In graph theory, series–parallel graphs are graphs with two distinguished vertices called terminals, formed recursively by two simple composition operations. They can be used to model series and parallel electric circuits.
Definition and terminology
In this context, the term graph means multigraph.
A two-terminal graph (TTG) is a graph with two distinguished vertices, s and t called source and sink, respectively.
The parallel composition Pc = Pc(X,Y) of two TTGs X and Y is a TTG created from the disjoint union of graphs X and Y by merging the sources of X and Y to create the source of Pc and merging the sinks of X and Y to create the sink of Pc.
The series composition Sc = Sc(X,Y) of two TTGs X and Y is a TTG created from the disjoint union of graphs X and Y by merging the sink of X with the source of Y. The source of X becomes the source of Sc and the sink of Y becomes the sink of Sc.
A two-terminal series–parallel graph (TTSPG) is a graph that may be constructed by a sequence of series and parallel compositions starting from a set of copies of a single-edge graph K2 with assigned terminals.
Definition 1. Finally, a graph is called series–parallel (SP-graph), if it is a TTSPG when some two of its vertices are regarded as source and sink.
In a similar way one may define series–parallel digraphs, constructed from copies of single-arc graphs, with arcs directed from the source to the sink.
The following definition specifies the same class of graphs.
Definition 2. A graph is an SP-graph, if it may be turned into K2 by a sequence of the following operations:
- Replacement of a pair of parallel edges with a single edge that connects their common endpoints
- Replacement of a pair of edges incident to a vertex of degree 2 other than s or t with a single edge.
Every series–parallel graph has treewidth at most 2 and branchwidth at most 2. Indeed, a graph has treewidth at most 2 if and only if it has branchwidth at most 2, if and only if every biconnected component is a series–parallel graph. The maximal series–parallel graphs, graphs to which no additional edges can be added without destroying their series–parallel structure, are exactly the 2-trees.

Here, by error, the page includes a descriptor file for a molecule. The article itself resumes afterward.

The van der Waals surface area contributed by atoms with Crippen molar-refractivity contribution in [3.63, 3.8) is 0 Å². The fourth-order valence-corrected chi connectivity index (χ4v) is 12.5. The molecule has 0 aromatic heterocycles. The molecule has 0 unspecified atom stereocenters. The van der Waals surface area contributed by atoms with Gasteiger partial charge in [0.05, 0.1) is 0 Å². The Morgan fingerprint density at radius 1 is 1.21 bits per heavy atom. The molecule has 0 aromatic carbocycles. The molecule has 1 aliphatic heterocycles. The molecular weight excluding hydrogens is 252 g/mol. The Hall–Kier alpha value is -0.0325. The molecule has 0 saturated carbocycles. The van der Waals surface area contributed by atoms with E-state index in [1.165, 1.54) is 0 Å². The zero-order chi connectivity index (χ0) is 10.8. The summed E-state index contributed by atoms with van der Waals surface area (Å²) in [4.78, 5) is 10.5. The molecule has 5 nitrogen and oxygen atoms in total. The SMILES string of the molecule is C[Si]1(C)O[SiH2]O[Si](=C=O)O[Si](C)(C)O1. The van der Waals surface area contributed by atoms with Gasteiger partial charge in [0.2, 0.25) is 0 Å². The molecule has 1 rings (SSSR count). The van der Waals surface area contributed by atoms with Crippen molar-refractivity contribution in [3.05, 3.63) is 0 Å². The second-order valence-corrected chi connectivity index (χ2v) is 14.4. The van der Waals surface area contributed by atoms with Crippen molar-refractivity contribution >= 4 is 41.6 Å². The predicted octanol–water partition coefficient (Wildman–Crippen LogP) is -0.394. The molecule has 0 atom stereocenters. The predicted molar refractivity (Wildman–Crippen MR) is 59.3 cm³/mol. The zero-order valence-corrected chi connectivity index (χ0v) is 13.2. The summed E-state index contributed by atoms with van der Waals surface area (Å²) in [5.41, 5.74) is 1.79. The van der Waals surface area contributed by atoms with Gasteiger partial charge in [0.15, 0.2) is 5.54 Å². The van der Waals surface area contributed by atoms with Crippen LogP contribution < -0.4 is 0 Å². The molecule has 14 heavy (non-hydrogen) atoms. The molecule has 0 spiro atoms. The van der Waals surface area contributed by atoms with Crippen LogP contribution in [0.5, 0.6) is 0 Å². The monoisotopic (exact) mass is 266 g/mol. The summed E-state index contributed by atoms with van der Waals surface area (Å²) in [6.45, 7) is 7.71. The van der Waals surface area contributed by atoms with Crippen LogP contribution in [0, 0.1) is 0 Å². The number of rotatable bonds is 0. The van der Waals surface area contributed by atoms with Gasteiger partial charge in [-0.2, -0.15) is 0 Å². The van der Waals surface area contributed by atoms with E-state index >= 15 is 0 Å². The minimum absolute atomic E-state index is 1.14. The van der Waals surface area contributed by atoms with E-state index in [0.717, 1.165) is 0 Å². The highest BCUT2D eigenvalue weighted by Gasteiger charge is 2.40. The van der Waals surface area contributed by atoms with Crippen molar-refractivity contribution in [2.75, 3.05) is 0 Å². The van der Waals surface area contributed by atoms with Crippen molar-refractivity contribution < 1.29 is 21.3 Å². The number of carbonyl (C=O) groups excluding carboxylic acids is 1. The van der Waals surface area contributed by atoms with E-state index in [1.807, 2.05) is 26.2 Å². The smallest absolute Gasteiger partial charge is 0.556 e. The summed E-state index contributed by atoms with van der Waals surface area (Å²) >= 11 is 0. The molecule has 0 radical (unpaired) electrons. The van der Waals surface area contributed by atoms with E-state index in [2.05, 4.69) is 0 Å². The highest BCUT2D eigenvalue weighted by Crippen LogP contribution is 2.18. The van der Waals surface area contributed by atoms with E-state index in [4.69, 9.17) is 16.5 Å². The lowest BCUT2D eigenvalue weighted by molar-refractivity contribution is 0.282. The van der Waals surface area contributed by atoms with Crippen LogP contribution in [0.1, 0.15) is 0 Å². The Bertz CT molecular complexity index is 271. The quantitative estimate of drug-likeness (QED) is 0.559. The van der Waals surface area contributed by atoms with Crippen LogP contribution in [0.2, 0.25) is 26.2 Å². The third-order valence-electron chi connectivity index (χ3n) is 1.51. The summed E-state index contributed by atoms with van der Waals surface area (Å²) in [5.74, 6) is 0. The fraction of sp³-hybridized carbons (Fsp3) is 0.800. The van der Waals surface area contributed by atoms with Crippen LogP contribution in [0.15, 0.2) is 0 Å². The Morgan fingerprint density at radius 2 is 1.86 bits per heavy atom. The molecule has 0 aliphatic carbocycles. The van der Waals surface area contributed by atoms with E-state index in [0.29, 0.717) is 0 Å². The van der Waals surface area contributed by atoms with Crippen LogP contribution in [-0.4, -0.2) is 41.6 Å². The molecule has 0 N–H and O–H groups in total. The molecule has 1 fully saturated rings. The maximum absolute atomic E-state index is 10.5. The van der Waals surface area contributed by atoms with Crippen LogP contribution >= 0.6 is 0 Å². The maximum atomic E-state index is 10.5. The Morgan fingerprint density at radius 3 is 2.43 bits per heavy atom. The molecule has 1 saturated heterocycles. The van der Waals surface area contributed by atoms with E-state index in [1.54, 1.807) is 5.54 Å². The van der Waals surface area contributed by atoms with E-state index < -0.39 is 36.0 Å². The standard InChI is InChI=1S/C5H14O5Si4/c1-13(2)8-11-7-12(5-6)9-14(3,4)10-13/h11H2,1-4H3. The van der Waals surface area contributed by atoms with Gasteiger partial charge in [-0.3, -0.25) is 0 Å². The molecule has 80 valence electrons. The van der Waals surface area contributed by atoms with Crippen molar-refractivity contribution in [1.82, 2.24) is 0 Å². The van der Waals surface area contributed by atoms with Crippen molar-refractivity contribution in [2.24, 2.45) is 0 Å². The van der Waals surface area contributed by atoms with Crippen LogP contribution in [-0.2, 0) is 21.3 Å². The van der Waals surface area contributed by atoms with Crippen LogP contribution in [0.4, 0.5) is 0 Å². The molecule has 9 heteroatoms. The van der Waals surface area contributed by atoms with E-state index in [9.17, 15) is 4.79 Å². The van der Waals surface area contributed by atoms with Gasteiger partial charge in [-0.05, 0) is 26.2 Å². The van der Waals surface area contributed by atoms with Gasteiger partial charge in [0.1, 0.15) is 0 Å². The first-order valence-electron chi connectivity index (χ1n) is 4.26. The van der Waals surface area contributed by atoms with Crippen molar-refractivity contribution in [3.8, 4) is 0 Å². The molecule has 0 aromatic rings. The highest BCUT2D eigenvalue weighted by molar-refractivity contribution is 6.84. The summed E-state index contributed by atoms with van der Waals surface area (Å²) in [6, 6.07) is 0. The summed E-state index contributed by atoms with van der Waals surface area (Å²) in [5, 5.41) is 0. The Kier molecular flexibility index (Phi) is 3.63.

SP-graphs may be recognized in linear time and their series–parallel decomposition may be constructed in linear time as well.
Besides being a model of certain types of electric networks, these graphs are of interest in computational complexity theory, because a number of standard graph problems are solvable in linear time on SP-graphs, including finding of the maximum matching, maximum independent set, minimum dominating set and Hamiltonian completion. Some of these problems are NP-complete for general graphs. The solution capitalizes on the fact that if the answers for one of these problems are known for two SP-graphs, then one can quickly find the answer for their series and parallel compositions.
The generalized series–parallel graphs (GSP-graphs) are an extension of the SP-graphs with the same algorithmic efficiency for the mentioned problems. The class of GSP-graphs include the classes of SP-graphs and outerplanar graphs.
GSP graphs may be specified by Definition 2 augmented with the third operation of deletion of a dangling vertex (vertex of degree 1). Alternatively, Definition 1 may be augmented with the following operation.
- The source merge S = M(X,Y) of two TTGs X and Y is a TTG created from the disjoint union of graphs X and Y by merging the source of X with the source of Y. The source and sink of X become the source and sink of P respectively.
An SPQR tree is a tree structure that can be defined for an arbitrary 2-vertex-connected graph. It has S-nodes, which are analogous to the series composition operations in series–parallel graphs, P-nodes, which are analogous to the parallel composition operations in series–parallel graphs, and R-nodes, which do not correspond to series–parallel composition operations. A 2-connected graph is series–parallel if and only if there are no R-nodes in its SPQR tree.
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